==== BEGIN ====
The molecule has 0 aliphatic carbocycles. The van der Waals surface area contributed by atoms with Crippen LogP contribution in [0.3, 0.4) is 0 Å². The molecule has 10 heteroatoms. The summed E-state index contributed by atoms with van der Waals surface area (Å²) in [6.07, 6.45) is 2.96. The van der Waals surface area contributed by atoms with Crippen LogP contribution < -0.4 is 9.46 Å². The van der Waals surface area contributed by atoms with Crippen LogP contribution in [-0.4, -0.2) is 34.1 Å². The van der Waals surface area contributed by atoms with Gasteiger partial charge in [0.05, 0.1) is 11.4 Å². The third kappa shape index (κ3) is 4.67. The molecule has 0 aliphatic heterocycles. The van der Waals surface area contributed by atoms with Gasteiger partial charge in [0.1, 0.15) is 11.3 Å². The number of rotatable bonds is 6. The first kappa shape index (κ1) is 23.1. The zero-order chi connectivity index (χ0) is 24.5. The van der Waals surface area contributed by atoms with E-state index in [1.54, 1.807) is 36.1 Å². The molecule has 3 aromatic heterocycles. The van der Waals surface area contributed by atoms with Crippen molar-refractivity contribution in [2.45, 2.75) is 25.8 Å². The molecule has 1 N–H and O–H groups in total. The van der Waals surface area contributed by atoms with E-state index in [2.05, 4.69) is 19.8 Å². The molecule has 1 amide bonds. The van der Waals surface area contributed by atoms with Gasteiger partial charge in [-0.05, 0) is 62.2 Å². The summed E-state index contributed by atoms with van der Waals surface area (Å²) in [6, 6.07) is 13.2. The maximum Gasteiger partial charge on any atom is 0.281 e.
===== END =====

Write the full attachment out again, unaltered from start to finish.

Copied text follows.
The molecule has 0 aliphatic carbocycles. The van der Waals surface area contributed by atoms with Crippen LogP contribution in [0.3, 0.4) is 0 Å². The molecule has 10 heteroatoms. The summed E-state index contributed by atoms with van der Waals surface area (Å²) in [6.07, 6.45) is 2.96. The van der Waals surface area contributed by atoms with Crippen LogP contribution < -0.4 is 9.46 Å². The van der Waals surface area contributed by atoms with Crippen LogP contribution in [-0.4, -0.2) is 34.1 Å². The van der Waals surface area contributed by atoms with Gasteiger partial charge in [0.05, 0.1) is 11.4 Å². The third kappa shape index (κ3) is 4.67. The molecule has 0 aliphatic heterocycles. The van der Waals surface area contributed by atoms with Gasteiger partial charge in [0.1, 0.15) is 11.3 Å². The number of rotatable bonds is 6. The first kappa shape index (κ1) is 23.1. The zero-order chi connectivity index (χ0) is 24.5. The van der Waals surface area contributed by atoms with E-state index in [1.54, 1.807) is 36.1 Å². The molecule has 3 aromatic heterocycles. The van der Waals surface area contributed by atoms with Crippen molar-refractivity contribution in [2.45, 2.75) is 25.8 Å². The molecule has 1 N–H and O–H groups in total. The van der Waals surface area contributed by atoms with E-state index in [2.05, 4.69) is 19.8 Å². The molecule has 1 amide bonds. The van der Waals surface area contributed by atoms with Gasteiger partial charge in [-0.05, 0) is 62.2 Å². The summed E-state index contributed by atoms with van der Waals surface area (Å²) in [6, 6.07) is 13.2. The maximum Gasteiger partial charge on any atom is 0.281 e.